“Daikon Radishes for deer?” you ask.
They are a little known member of the Brassica family, which also includes rape, kale, turnips, mustard, canola and cabbage. It may be a little early to tell, but forage or trophy radishes may be the best overall Brassica option for a deer planting. It supplies the combination of high nutrition in the top and root, attraction, huge production, fast germination and growth and a large deeply penetrating taproot that breaks soil compaction in heavy soils.
Research data from Dr. Ray Weil at the University of Maryland shows dry-matter production of 5,000 lbs./acre for top growth (shoots and leaves) plus 2,000 lbs./acre of root dry matter.
According to Dr. Weil, “A good forage-radish cover crop adds significant quantities of easily decomposed organic matter to the soil.”
Radishes grow so fast they can be used to smother and suppress weeds while enhancing the seedbed. They die-off in winter, resulting in rapidly decomposing residues that enrich the soil. They add organic matter high in nutrients (nitrogen, phosphorus, sulfur, calcium, boron) to the soil for a companion or follow-up crop to utilize. They are much easier to grow than finicky sugar beets and are well adapted throughout the Northeast, Southeast and Midwest.
Forage Daikon Radishes
Forage radish does not look like a radish at all, but more like a huge, long, green-and-white carrot, which can reach lengths of 18 to 24 inches. These long radishes add organic matter and aerate and loosen the soil, even in heavy clay. Better yet, unlike other Brassicas, which are often ignored by deer in the first year, deer seem to learn quickly to eat the green top growth as well as the radish itself.
Indications are, from actual visual observations of feeding deer, that unlike many Brassicas where a freeze makes the greens sweeter and provides better palatability, deer eat radishes before the first freeze ever takes place. In test plots in the Southeast, deer began feeding actively on the greens shortly after emergence in September, even in a very good acorn year. Unlike other Brassicas, they are resilient after grazing pressure, quickly sprouting more new leafy growth. In the mature plant, a December sample and lab test from radishes in New York revealed protein levels higher than 20 percent for both the top and root, even after the forage quality had begun to decline from cold weather. This was equal to or greater than a highly marketed, well-known commercial Brassica blend.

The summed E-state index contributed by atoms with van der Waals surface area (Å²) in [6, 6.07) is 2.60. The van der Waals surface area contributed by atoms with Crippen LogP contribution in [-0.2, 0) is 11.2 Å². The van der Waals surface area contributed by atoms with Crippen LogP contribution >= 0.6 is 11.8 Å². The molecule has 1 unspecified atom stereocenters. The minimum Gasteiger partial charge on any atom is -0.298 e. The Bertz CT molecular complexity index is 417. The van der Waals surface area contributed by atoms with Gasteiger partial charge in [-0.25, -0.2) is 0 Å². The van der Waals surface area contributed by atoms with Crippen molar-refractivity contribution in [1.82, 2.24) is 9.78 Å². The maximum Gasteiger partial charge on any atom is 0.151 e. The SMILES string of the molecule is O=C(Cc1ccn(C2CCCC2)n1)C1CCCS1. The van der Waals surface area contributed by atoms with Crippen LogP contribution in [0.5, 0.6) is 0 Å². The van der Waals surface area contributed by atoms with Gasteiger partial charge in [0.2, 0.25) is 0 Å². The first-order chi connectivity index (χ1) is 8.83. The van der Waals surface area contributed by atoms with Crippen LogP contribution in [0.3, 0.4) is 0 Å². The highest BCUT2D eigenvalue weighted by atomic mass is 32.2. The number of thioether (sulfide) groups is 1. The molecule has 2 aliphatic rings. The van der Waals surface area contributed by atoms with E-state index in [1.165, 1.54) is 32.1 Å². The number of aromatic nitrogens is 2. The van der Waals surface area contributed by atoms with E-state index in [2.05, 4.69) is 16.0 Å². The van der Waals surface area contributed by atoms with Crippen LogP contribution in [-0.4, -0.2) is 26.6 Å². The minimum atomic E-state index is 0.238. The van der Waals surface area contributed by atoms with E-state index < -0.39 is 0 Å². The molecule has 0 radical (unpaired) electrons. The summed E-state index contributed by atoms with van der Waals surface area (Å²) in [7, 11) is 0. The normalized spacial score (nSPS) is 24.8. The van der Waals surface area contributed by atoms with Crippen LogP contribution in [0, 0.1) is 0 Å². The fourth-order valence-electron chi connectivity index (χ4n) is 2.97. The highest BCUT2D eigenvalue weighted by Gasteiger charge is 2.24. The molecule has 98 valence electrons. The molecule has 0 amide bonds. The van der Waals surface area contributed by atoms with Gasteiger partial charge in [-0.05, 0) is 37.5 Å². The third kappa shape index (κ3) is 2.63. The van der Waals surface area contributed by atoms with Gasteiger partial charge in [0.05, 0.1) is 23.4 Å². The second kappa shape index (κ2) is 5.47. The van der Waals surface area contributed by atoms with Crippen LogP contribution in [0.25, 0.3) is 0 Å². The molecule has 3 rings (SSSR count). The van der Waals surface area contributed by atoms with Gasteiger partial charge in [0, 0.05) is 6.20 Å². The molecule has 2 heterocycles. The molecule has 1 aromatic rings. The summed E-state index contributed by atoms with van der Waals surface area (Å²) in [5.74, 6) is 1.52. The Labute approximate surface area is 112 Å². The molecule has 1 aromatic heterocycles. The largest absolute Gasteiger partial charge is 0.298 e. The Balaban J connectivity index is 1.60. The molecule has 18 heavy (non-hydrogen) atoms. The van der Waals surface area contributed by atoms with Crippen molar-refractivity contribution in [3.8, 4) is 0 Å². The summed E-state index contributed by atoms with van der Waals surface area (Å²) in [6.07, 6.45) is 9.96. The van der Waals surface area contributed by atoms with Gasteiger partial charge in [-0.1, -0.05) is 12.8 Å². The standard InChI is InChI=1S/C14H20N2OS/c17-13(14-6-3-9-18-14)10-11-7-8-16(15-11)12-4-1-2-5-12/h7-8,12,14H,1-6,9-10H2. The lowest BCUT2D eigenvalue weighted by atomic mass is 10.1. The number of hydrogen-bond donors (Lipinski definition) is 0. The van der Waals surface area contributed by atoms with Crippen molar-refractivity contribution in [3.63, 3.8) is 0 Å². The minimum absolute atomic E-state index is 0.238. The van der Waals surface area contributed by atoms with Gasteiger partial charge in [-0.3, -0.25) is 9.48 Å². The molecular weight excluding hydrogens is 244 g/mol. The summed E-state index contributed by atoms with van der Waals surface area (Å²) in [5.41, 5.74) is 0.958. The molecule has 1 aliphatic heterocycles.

Radishes can be planted alone or as part of a food-plot mix, which might include clovers and small grains with radishes used as a nurse crop. We prefer a mix as radishes need at least 60 pounds an acre of actual nitrogen for best growth, and some of this, especially during root development, can be supplied by clover. In addition, after radishes fade in winter, you are still left with a vigorous stand of clover and small grains growing on a much improved, loosened and enriched seedbed. Like all other members of the Brassica family, radishes should not be grown on the same ground for more than two successive years v because of a possible build up of diseases in the soil. Normally, a two-year rest period is enough before planting radishes again Daikon Radishes.
A new forage variety known as Trophy Radishes performed well and lived up to high expectations in New York and Georgia test plots in 2008, despite less-than-ideal conditions, including drought, cold and snow. Daikon Radishes The 96 New York deer that were digging through a foot of snow were in a 2-acre Trophy Radish plot in late February Daikon Radishes.
Fertilize your plot with 300 lbs./acre of 19-19-19 or 2 to 3 tons per acre of chicken litter. Disk the plot to incorporate fertilizer/litter and prepare a smooth, weed-free seed bed. Broadcast seed and drag or cultipack. Daikon Radishes Do not cover seed more than 1/2 inch deep. Daikon Radishes Trophy Radishes can also be planted in pure stands at 10 lbs./acre for forage production or 15 lbs./acre to suppress weeds into early April. Daikon Radishes Better yet, broadcast at 5 lbs./acre, they make an ideal addition to clover/small grain plots, Brassica mixes or any food-plot crop for deer. Daikon Radishes Do not exceed these rates or fast-germinating radishes, out of the ground in two to four days after rain, will smother desirable companion crops Daikon Radishes.
Daikon Radishes on the market
Radishes should be planted by late August in the North and early to mid-September in the South. Do not attempt to grow them in Daikon Radishes the spring as they will rush to bloom and go to seed and results will be disappointing Daikon Radishes.
Daikon Radishes Incidentally, they are also good in stir fry or raw with a crispy, crunchy texture and mild sweet flavor. They are great in salads and very nutritious, especially high in calcium, Daikon Radishes phosphorus and iron. But best of all, deer love ’em Daikon Radishes.
Currently, Trophy Radishes are the only forage radishes on the market available to deer managers at a reasonable price. Daikon Radishes They will be available at Coopers Seed in Auburn. Call them at (877) 463-6697, or check them out online at <www.cooperseeds.com>.